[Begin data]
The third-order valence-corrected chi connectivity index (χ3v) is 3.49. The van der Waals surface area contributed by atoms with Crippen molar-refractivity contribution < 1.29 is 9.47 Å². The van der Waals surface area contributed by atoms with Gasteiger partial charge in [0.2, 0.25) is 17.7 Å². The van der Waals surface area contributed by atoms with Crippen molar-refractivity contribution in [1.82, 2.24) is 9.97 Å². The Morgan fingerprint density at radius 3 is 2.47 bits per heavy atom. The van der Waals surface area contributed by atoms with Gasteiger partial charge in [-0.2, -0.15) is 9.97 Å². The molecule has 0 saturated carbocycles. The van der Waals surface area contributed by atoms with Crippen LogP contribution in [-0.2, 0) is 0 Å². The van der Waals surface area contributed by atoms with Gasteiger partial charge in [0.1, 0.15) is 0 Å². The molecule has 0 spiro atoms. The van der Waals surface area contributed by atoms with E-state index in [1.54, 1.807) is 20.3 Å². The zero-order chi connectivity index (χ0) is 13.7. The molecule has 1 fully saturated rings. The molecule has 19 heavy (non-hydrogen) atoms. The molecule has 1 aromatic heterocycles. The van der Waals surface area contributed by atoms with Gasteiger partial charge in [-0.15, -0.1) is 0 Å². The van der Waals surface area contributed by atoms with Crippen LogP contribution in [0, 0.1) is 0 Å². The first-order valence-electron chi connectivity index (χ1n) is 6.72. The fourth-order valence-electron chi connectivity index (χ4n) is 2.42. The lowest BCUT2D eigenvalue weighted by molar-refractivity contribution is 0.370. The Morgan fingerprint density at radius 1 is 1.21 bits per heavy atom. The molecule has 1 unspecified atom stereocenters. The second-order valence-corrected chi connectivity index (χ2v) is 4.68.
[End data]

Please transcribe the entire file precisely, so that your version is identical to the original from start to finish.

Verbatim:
The third-order valence-corrected chi connectivity index (χ3v) is 3.49. The van der Waals surface area contributed by atoms with Crippen molar-refractivity contribution < 1.29 is 9.47 Å². The van der Waals surface area contributed by atoms with Gasteiger partial charge in [0.2, 0.25) is 17.7 Å². The van der Waals surface area contributed by atoms with Crippen molar-refractivity contribution in [1.82, 2.24) is 9.97 Å². The Morgan fingerprint density at radius 3 is 2.47 bits per heavy atom. The van der Waals surface area contributed by atoms with Gasteiger partial charge in [-0.2, -0.15) is 9.97 Å². The molecule has 0 saturated carbocycles. The van der Waals surface area contributed by atoms with Crippen LogP contribution in [-0.2, 0) is 0 Å². The van der Waals surface area contributed by atoms with Gasteiger partial charge in [0.1, 0.15) is 0 Å². The molecule has 0 spiro atoms. The van der Waals surface area contributed by atoms with E-state index in [1.54, 1.807) is 20.3 Å². The zero-order chi connectivity index (χ0) is 13.7. The molecule has 1 fully saturated rings. The molecule has 19 heavy (non-hydrogen) atoms. The molecule has 1 aromatic heterocycles. The van der Waals surface area contributed by atoms with Gasteiger partial charge in [-0.15, -0.1) is 0 Å². The van der Waals surface area contributed by atoms with Crippen LogP contribution in [0, 0.1) is 0 Å². The first-order valence-electron chi connectivity index (χ1n) is 6.72. The fourth-order valence-electron chi connectivity index (χ4n) is 2.42. The lowest BCUT2D eigenvalue weighted by molar-refractivity contribution is 0.370. The Morgan fingerprint density at radius 1 is 1.21 bits per heavy atom. The molecule has 1 unspecified atom stereocenters. The second-order valence-corrected chi connectivity index (χ2v) is 4.68.